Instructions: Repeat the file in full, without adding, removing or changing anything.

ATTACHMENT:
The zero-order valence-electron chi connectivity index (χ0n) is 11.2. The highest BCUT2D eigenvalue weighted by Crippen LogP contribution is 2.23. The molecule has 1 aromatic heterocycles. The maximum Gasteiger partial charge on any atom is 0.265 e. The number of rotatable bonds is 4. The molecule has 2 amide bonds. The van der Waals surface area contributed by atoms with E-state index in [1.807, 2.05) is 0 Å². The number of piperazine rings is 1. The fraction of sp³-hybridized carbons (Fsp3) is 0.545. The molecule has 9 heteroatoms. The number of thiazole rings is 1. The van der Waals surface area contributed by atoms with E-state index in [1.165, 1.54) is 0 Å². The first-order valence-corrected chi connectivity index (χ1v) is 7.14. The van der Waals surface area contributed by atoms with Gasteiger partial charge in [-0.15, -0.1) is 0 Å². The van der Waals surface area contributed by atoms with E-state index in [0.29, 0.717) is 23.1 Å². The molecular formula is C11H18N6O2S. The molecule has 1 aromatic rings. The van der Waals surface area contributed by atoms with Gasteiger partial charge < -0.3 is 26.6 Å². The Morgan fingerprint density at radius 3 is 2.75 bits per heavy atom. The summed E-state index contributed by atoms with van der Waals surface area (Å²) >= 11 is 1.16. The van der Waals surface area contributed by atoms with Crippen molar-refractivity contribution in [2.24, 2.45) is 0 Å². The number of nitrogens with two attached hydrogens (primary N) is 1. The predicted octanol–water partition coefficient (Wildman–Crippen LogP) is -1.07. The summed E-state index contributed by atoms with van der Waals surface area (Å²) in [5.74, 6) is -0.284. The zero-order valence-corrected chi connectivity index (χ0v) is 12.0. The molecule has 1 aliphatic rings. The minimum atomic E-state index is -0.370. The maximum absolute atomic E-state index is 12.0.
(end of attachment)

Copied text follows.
The zero-order valence-electron chi connectivity index (χ0n) is 11.2. The highest BCUT2D eigenvalue weighted by Crippen LogP contribution is 2.23. The molecule has 1 aromatic heterocycles. The maximum Gasteiger partial charge on any atom is 0.265 e. The number of rotatable bonds is 4. The molecule has 2 amide bonds. The van der Waals surface area contributed by atoms with E-state index in [1.807, 2.05) is 0 Å². The number of piperazine rings is 1. The fraction of sp³-hybridized carbons (Fsp3) is 0.545. The molecule has 9 heteroatoms. The number of thiazole rings is 1. The van der Waals surface area contributed by atoms with E-state index in [1.165, 1.54) is 0 Å². The first-order valence-corrected chi connectivity index (χ1v) is 7.14. The van der Waals surface area contributed by atoms with Gasteiger partial charge in [-0.15, -0.1) is 0 Å². The van der Waals surface area contributed by atoms with E-state index in [0.29, 0.717) is 23.1 Å². The molecular formula is C11H18N6O2S. The molecule has 1 aromatic rings. The van der Waals surface area contributed by atoms with Gasteiger partial charge < -0.3 is 26.6 Å². The Morgan fingerprint density at radius 3 is 2.75 bits per heavy atom. The summed E-state index contributed by atoms with van der Waals surface area (Å²) >= 11 is 1.16. The van der Waals surface area contributed by atoms with Crippen molar-refractivity contribution in [2.24, 2.45) is 0 Å². The number of nitrogens with two attached hydrogens (primary N) is 1. The predicted octanol–water partition coefficient (Wildman–Crippen LogP) is -1.07. The summed E-state index contributed by atoms with van der Waals surface area (Å²) in [5.74, 6) is -0.284. The zero-order valence-corrected chi connectivity index (χ0v) is 12.0. The molecule has 1 aliphatic rings. The minimum atomic E-state index is -0.370. The maximum absolute atomic E-state index is 12.0.